W. Edwards Deming, the legendary management guru, taught that quality in education is not goodness but is customer satisfaction within an optimized system. I’ve been thinking about Deming’s work as I’ve been preparing for a panel discussion at the PIE Network’s annual policy summit next week in Seattle on how to improve the quality of charter schools.
If quality derives from customer satisfaction and every student is different, then a school’s quality will differ from student to student. That is, a school may meet the needs of one student but not another. Charter school quality, therefore, is a set of fluid relationships rather than a fixed characteristic, and improving these relationships is key to enhancing charter school quality.
Government regulations provide charter school families with assurances about health, safety, and operational concerns, including teacher credentials, school test scores, and financial stability, but government regulations are not sufficient to ensure quality charter schools. No set of regulations, no matter how cleverly crafted, can match each child with the charter school that best meets her needs. This matching involves subjective judgments that can only be made by families and school personnel as they interact with one another. And once a family and school decide they are a good match, maintaining a quality relationship requires continuous effort from both sides.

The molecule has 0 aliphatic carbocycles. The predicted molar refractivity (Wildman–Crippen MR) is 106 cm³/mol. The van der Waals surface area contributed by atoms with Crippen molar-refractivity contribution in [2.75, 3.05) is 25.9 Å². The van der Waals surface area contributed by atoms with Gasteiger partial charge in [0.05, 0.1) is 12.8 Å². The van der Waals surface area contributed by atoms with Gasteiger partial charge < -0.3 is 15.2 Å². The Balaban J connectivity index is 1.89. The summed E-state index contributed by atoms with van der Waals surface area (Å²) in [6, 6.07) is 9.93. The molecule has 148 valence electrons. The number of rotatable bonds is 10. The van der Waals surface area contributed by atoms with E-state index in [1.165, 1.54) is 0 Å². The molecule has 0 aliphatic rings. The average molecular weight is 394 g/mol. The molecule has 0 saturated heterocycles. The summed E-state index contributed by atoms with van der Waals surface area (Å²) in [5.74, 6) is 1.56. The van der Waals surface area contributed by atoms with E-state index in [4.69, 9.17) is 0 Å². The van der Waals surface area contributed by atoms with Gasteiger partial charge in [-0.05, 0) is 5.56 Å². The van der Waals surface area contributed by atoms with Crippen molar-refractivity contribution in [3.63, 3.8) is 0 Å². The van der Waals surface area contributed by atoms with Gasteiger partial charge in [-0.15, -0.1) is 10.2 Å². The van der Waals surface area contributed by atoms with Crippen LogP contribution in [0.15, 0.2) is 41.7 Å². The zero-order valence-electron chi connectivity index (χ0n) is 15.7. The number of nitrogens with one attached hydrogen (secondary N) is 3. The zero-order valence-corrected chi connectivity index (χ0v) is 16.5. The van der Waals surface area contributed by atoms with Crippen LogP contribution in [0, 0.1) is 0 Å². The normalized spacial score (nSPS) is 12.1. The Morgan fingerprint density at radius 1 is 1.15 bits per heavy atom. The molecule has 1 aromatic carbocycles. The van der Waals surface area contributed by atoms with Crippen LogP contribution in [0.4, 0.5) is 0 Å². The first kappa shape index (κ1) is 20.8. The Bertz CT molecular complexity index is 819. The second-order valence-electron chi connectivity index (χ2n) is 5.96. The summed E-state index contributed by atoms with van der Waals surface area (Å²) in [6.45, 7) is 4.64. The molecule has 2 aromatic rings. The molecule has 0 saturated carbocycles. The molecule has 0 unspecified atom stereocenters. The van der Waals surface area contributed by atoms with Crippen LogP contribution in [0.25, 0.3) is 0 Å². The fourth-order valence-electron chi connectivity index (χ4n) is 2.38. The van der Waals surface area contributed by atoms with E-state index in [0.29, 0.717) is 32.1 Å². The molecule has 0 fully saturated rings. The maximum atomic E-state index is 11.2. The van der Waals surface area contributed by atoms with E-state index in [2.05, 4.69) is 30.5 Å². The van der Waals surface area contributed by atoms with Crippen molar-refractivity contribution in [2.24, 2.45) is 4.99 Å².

Policy makers wanting to support quality charter schools need to focus on how best to help parents and schools create and maintain good relationships. Effective policies will include systems that help parents make good school choices and ensure these choices remain appropriate as the school year unfolds.
Laws holding charter schools accountable are necessary and important, but these laws often reflect a misunderstanding of how quality is achieved and maintained. Customers define quality, not laws, and excellence cannot be mandated.